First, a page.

I am finally coming up for air after thirty days of writing, writing, writing during NaNoWriMo, also known as National Novel Writing Month, when thousands of people all over the world are hunched over their laptops, tablets, computers, notebooks, journals, and phones, all trying to crank out 50,000 words in just thirty days.
I tried NaNoWriMo last year, but thanks to a) not having any real plot in mind and b) landing in the emergency room courtesy of some unfortunately seasoned green beans setting off my food allergies, I stalled out at 23,000 words. But still–23,000 words. Which is a lot of words, especially when I remember the days in high school where having a week to write a 250-word essay didn’t seem like enough time.
But this year was magic. I won, knocking at 53,550 words by midnight on November 30. And as wonderful as having drafted about 80 percent of a novel might be, I am coming of of the process with some really important life lessons and moments of self discovery.
- In real life, I waste a lot of time. I truly wondered if this was the year to try NaNoWriMo again. We were hosting two big events at the museum and tearing down and setting up our major exhibit space. I’m also part of this year’s Leadership Franklin County class. These are all awesome things, but it means that I’m already pretty worn out half the time. But the reality is that when I get home, I can choose to while away my time in front of the television, or I can choose to spend some of that time writing. You can guess which of those two is easier.
- Writing every day really is important. NaNoWriMo’s goal is 1,667 words a day. Some days, I all but fell asleep in my chair when I hit 300 words. On other days, I wrote more than 3,000 and had to force myself to stop so I could go to sleep. No matter what, touching that novel EVERY SINGLE DAY was what kept it real, kept it fluid, kept it moving. Those few times when I came back to it after missing a day were the hardest, because it takes time to reconnect with the story’s soul if you’ve let it drift out of reach.
- Understanding the central theme of my story helps me keep it moving better than knowing the plot. When I was in high school, I took a summer workshop with a professional storyteller. She insisted that a good story had a central theme you could describe in one or two words. It isn’t the plot, but that nugget of truth that drives the plot. And while I was making dinner one night, the word CONFINEMENT rang through my head and suddenly it was like flashes of light and rainbows and unicorns were dancing in circles around my novel and I was no longer flailing my arms for a life preserver of a plot. I was in the boat and the current of truth was taking me where I needed to go.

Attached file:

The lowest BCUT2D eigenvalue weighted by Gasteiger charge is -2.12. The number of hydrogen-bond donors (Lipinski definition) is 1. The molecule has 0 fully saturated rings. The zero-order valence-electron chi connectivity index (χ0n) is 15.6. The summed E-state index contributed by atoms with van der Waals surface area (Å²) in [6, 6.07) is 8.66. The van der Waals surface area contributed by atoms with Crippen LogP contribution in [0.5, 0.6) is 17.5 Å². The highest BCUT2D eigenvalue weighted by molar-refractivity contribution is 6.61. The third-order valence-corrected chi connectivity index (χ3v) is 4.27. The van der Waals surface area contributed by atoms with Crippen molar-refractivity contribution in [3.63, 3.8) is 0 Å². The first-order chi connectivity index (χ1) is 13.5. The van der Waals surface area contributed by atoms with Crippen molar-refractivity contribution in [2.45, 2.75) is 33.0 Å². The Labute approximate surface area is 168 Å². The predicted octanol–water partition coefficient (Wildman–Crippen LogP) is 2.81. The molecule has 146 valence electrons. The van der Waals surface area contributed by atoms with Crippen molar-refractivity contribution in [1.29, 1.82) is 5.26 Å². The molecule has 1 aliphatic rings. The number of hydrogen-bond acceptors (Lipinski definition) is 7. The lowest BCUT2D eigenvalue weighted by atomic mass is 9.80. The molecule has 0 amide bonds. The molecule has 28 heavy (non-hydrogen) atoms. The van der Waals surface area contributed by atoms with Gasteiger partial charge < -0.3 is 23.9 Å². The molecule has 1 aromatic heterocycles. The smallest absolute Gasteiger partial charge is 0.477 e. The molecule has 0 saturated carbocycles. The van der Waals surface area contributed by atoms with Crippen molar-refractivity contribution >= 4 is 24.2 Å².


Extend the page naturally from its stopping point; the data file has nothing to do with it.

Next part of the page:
- Tell the truth. This comes straight out of Stephen King’s miraculous book on writing. No matter what you’re writing about, for a reader to care about the story, it needs to ring true, even if that truth is painful or icky and makes you a little queasy.
- Be accountable. The best thing about NaNoWriMo is that it forced me to set a goal and hold myself accountable to meet that goal. I touched base with one of the regional Kansas NaNoWriMo online communities almost every day. I posted my word count almost every day. And I took a few minutes every evening to cheer on other writers who were doing the same thing. It kept me going, it kept them going, and a whole lot of us made it to 50K.
- Writing is exhilarating. Writing is also hard, frustrating, teeth-pulling, brain-grinding, gut-wrenching, and tear-inducing. But when it’s 12:30 in the morning and the you can barely type fast enough to keep up with the story that’s pouring our of your thoughts, it’s absolutely glorious.
November is over; my novel is not. But for the first time in three years–three years that include two abandoned drafts of novels and hundreds of hours researching true crimes for which I don’t think I have enough to write entire books about–I am finishing a draft. And that’s a glorious thing.